Client Library

The filesystem client library offers abstractions and a number of layers of functionality to support interaction with components and the provision of higher-level mechanisms and abstractions for file access. In particular, the client library is intended for use by a conventional C library, with the functions in the C library invoking client library functions and employing client library structures internally.

The client library is provided by libfsclient within the departure package.

  1. Header Files
  2. File Data Structures
  3. Client Programming Interface
    1. Files
    2. Pipes
    3. Closing Files and Pipes
    4. Reading and Writing
    5. Navigation in Files
    6. Accessing Exposed Memory Regions
    7. Accessing Pipe Content in Memory Regions
    8. Flushing and Synchronisation
    9. Notifications
    10. Blocking Operations

Header Files

The following header files are pertinent to client library usage:

File Description
fsclient/client.h Client functions and data structures
systypes/fcntl.h Flag values for opening operations

File Data Structures

Since files are accessed using file references, the file_t data structure is used to wrap such references and other relevant state. Thus, such structures can be broadly regarded as similar to the traditional FILE data structure.

The members of the file_t data structure are as follows:

Member Description
ref A reference to the component providing file content
memory The memory address of the exposed file region
start_pos The start position of the region in the file
end_pos The end position of the region in the file
data_end The amount or extent of populated data in the region
data_current The offset used to track client position in the region
size The total size of the file
object_flags Flags indicating support for certain file features
can_block Notification flags for blocking access to the file
notifications Notification flags set for the file
flags The flags used to open the file
error Any failure or error condition on the file

Generally, these members should not be accessed directly, mostly being reserved for use by the client library itself.

Client Programming Interface

The client programming interface provides functions somewhat resembling the traditional C library and low-level Unix interfaces for file access, and these functions are intended to support such traditional interfaces.


Files are opened using the following function returning a file data structure:

file_t *client_open(const char *name, flags_t flags);

New instances of open files, employing potentially different flags, can be obtained using the following function:

file_t *client_reopen(file_t *file, flags_t flags);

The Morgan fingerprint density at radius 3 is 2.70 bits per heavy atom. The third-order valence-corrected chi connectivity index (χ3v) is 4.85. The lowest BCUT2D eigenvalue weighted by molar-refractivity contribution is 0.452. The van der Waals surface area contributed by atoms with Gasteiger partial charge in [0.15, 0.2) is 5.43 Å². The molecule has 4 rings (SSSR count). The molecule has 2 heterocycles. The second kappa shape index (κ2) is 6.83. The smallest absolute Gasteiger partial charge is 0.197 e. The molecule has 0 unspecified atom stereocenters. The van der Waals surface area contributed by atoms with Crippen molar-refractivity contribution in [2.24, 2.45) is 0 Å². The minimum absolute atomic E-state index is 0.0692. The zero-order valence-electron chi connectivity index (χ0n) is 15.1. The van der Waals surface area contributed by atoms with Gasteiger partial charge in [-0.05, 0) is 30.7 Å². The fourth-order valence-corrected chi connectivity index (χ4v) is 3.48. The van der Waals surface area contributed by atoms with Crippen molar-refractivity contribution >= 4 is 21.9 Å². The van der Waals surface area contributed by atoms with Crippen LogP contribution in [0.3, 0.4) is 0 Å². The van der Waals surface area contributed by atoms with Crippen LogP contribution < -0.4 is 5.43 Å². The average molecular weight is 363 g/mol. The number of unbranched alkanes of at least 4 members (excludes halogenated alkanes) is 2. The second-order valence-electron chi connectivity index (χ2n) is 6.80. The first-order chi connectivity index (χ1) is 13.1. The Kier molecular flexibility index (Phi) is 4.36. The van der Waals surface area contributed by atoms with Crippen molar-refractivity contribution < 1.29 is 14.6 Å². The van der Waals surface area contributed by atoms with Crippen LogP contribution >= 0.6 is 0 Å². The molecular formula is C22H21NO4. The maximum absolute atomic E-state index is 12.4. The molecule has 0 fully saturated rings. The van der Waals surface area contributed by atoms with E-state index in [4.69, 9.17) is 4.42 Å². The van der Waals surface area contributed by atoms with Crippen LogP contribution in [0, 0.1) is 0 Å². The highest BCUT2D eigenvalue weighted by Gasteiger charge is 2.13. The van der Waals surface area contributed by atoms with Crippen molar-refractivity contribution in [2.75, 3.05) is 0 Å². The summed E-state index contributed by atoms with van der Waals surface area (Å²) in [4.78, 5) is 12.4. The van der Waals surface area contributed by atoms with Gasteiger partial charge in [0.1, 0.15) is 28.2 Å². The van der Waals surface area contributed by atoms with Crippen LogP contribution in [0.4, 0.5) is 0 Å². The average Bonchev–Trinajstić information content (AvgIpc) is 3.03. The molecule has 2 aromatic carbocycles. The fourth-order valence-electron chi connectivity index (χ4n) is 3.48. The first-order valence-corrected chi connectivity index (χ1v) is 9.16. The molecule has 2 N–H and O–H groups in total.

To test whether the file was successfully open, the following function should be invoked, this returning a true (non-zero) value if the file was successfully opened:

int client_opened(file_t *file);

Each file should be closed using client_close regardless of whether the file was successfully opened.


file_t *file = client_open("somefile", O_RDONLY);

if (client_opened(file))
  /* Perform operations on file. */



Pipes are opened using a special function returning an error code, setting the supplied reader and writer endpoint parameters:

long client_pipe(file_t **reader, file_t **writer, flags_t flags);

Each returned pipe endpoint may be closed using client_close. If an error condition is reported using a non-zero value, the endpoints will not be retained and will therefore not need to be closed: the error condition is communicated purely via the return value.


file_t *reader, *writer;

if (!client_pipe(&reader, &writer, 0))
  /* Perform operations on pipe. */


Closing Files and Pipes

Closing files and pipes involves a common operation:

void client_close(file_t *file);

When client programs terminate, the freeing of their object capabilities should cause the closure of files and pipes, but programs may choose to close such resources explicitly.

Reading and Writing

Reading and writing files and pipes involves functions resembling the traditional low-level read and write functions:

offset_t client_read(file_t *file, void *buf, offset_t count);
offset_t client_write(file_t *file, const void *buf, offset_t count);

Support for navigation in files is provided using functions resembling the traditional higher-level fseek and ftell functions:

offset_t client_seek(file_t *file, offset_t offset, int whence);
long client_tell(file_t *file);

Accessing Exposed Memory Regions

Although the client library (and the provision of files) employs mapped memory, a function can be used to explicitly reference memory for file access:

void *client_mmap(file_t *file, offset_t position, offset_t length,